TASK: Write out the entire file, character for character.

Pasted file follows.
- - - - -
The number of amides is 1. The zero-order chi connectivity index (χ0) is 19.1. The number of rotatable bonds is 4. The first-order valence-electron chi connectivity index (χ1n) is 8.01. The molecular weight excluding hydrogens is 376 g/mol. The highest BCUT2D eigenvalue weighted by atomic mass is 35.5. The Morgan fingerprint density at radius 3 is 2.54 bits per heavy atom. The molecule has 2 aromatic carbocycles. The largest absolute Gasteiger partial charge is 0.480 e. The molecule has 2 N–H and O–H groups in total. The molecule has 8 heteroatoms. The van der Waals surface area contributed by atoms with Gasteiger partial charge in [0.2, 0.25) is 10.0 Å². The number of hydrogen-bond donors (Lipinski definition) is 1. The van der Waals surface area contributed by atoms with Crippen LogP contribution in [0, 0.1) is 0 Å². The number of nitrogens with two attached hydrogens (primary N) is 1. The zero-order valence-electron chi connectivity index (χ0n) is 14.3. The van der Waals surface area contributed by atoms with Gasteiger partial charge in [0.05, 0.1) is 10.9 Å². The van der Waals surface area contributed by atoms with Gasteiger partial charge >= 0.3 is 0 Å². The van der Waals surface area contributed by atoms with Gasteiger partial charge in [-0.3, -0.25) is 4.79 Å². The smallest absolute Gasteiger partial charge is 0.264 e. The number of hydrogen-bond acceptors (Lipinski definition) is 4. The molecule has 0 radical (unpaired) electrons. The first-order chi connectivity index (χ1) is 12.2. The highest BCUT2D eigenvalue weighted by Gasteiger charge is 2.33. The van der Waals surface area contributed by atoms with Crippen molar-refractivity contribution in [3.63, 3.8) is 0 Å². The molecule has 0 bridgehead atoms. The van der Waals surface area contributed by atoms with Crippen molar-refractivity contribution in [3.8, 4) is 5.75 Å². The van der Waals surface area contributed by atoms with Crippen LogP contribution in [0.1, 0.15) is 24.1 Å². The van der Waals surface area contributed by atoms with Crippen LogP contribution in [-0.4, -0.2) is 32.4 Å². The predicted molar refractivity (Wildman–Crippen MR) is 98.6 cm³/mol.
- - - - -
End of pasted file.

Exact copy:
The number of amides is 1. The zero-order chi connectivity index (χ0) is 19.1. The number of rotatable bonds is 4. The first-order valence-electron chi connectivity index (χ1n) is 8.01. The molecular weight excluding hydrogens is 376 g/mol. The highest BCUT2D eigenvalue weighted by atomic mass is 35.5. The Morgan fingerprint density at radius 3 is 2.54 bits per heavy atom. The molecule has 2 aromatic carbocycles. The largest absolute Gasteiger partial charge is 0.480 e. The molecule has 2 N–H and O–H groups in total. The molecule has 8 heteroatoms. The van der Waals surface area contributed by atoms with Gasteiger partial charge in [0.2, 0.25) is 10.0 Å². The number of hydrogen-bond donors (Lipinski definition) is 1. The van der Waals surface area contributed by atoms with Crippen LogP contribution in [0, 0.1) is 0 Å². The number of nitrogens with two attached hydrogens (primary N) is 1. The zero-order valence-electron chi connectivity index (χ0n) is 14.3. The van der Waals surface area contributed by atoms with Gasteiger partial charge in [0.05, 0.1) is 10.9 Å². The van der Waals surface area contributed by atoms with Gasteiger partial charge >= 0.3 is 0 Å². The van der Waals surface area contributed by atoms with Gasteiger partial charge in [-0.3, -0.25) is 4.79 Å². The smallest absolute Gasteiger partial charge is 0.264 e. The number of hydrogen-bond acceptors (Lipinski definition) is 4. The molecule has 0 radical (unpaired) electrons. The first-order chi connectivity index (χ1) is 12.2. The highest BCUT2D eigenvalue weighted by Gasteiger charge is 2.33. The van der Waals surface area contributed by atoms with Crippen molar-refractivity contribution in [3.63, 3.8) is 0 Å². The molecule has 0 bridgehead atoms. The van der Waals surface area contributed by atoms with Crippen molar-refractivity contribution in [3.8, 4) is 5.75 Å². The van der Waals surface area contributed by atoms with Crippen LogP contribution in [0.1, 0.15) is 24.1 Å². The van der Waals surface area contributed by atoms with Crippen LogP contribution in [-0.4, -0.2) is 32.4 Å². The predicted molar refractivity (Wildman–Crippen MR) is 98.6 cm³/mol.